One of my “resolutions” for the New Year was to share more savoury recipes because just looking at my blog and my Instagram feed, it’s primarily sweet treats. Thanks, sweet tooth! I’m really excited to share this savoury vegan Miso Mushroom Burger with a creamy Miso Tahini Sauce to top. It’s the first burger recipe going up on my blog, and combines some of my all time favourite flavours.
Miso adds a really beautiful savoury flavour to dishes, and paired with mushrooms, makes for a perfect “meaty” replacement. It’s also probiotic! If you’re allergic to soy, there are a variety of miso pastes on the market that are soy-free, including miso made from brown rice, chickpeas, and more.
In many of my recipes, I like to incorporate miso as it adds umami to the dish, which can be hard to come by when you’re cooking vegan sometimes. When it comes to “burgers” in particular, I think pumping up the flavour and also nailing texture is the most important part. Along with the miso, the caramelized onions and roasted garlic are a-m-a-z-i-n-g, if I do say so myself.
For the texture, I opted to use dried shiitake mushrooms, semi-hydrated (see recipe for more info), which adds a really nice chew. They are used a lot in Asian cooking, for stocks, stir fries, and more.
You can use fresh mushrooms, but I would highly recommend dehydrated because I partially rehydrated them in order to maintain a chewier, meatier texture. You can find both shiitake (and miso) at Asian grocery stores, but if shiitake mushrooms aren’t accessible to you, you can try with dried porcini mushrooms or regular fresh mushrooms (see recipe for more info), but I highly recommend using dried shiitake if you can find it.
Black beans are another key ingredient in this recipe, but you could use a substitute bean if need be. I do not recommend using chickpeas because the texture is very different, but something like a navy bean or kidney bean should work just fine! Holding the burger together and coming through with the healthy fats, we’ve also got flax and tahini.
We’re also using tahini in the burger sauce, which acts as sort of a sub for a mayonnaise, but way better, and way better for ya!
These burger patties can be made in advance, frozen, and meal-prepped. Whenever I make a batch, I like to make a double batch and freeze patties for future use just like any other frozen vegan burger patty. Great for collard wraps, sandwiches, or even in wraps. Oh, and if you’re looking for a gluten-free bun, check out my post on the Best Gluten Free & Vegan Bread options (several of the brands I listed offer buns!).
Make This Vegan Mushroom Burger If You Like It Meaty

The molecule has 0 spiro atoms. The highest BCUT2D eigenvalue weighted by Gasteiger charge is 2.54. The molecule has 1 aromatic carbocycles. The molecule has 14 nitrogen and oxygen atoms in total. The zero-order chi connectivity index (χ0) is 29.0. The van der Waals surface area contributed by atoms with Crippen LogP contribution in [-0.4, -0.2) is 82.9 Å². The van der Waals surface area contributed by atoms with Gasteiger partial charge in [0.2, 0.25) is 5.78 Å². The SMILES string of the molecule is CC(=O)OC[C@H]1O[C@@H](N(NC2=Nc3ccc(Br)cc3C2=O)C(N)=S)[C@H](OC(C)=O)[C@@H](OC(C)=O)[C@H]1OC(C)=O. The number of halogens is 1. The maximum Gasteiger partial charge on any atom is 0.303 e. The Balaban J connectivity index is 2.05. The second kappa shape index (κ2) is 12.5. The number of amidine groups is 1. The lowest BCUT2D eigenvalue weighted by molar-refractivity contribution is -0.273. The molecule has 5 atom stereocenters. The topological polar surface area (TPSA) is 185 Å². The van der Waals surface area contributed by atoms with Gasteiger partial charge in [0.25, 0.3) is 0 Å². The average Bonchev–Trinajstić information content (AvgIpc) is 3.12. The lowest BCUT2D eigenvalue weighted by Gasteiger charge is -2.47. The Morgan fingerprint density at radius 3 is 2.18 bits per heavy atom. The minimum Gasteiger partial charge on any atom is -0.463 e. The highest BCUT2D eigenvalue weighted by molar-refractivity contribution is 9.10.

A savoury, Asian-inspired Miso Mushroom Burger with a creamy Miso Tahini Sauce. Vegan, gluten free, oil free, and made with whole food, plant-based ingredients. Healthy, meatless, and most importantly, delicious!
Mushroom substitutions: You can use dried porcini mushrooms instead, or regular fresh button mushrooms, but you may need add additional oats to compensate for added moisture.
Tahini substitutions: Opt for another seed butter or neutral nut butter.
Shichimi togarashi substitutions: Remove altogether or use chili flakes to add a little spice.
1 cup/8 ounces rolled oats
1/2 cup/4 ounces almonds (I used raw)
1/3 cup red onion, sliced
1 clove roasted garlic
1/3 cup/2.7 ounces dehydrated shiitake mushrooms*
1 can of black beans or beans of choice (roughly 15 ounces)
Remove stems from dried shiitake mushrooms and allow to soak in warm water to soften for about 10 minutes. Usually, soaking time is 20 minutes, but you want them to be about halfway softened (still somewhat tough, as they’ll rehydrate further when cooked later). Remove from water, strain, and pat dry.
Sauté onion slices until caramelized and fragrant using a little oil, or veggie stock to keep it oil free. They should be slightly golden brown and translucent in colour.
In a food processor, pulse oats and almonds until crushed (careful not to over process them).
Add remaining ingredients (including the onions and mushrooms) and pulse until mixture begins to pull away from the sides of the food processor. If the mixture is too wet, you can add a little more rolled oats to the mixture. The texture should be workable and not too sticky.
At this point, you can go ahead and give the mixture a taste if you’d like, because none of the ingredients are unsafe to eat raw.
With moist hands, form dough into burger patty shapes about 1 inch thick and transfer to a lined baking sheet.
Bake for about 20-25 minutes at 375 Fahrenheit until golden brown, flipping at the halfway point.
Combine all ingredients in a small bowl and mix until smooth. Taste, and adjust by adding more coconut aminos as needed to adjust the salt level.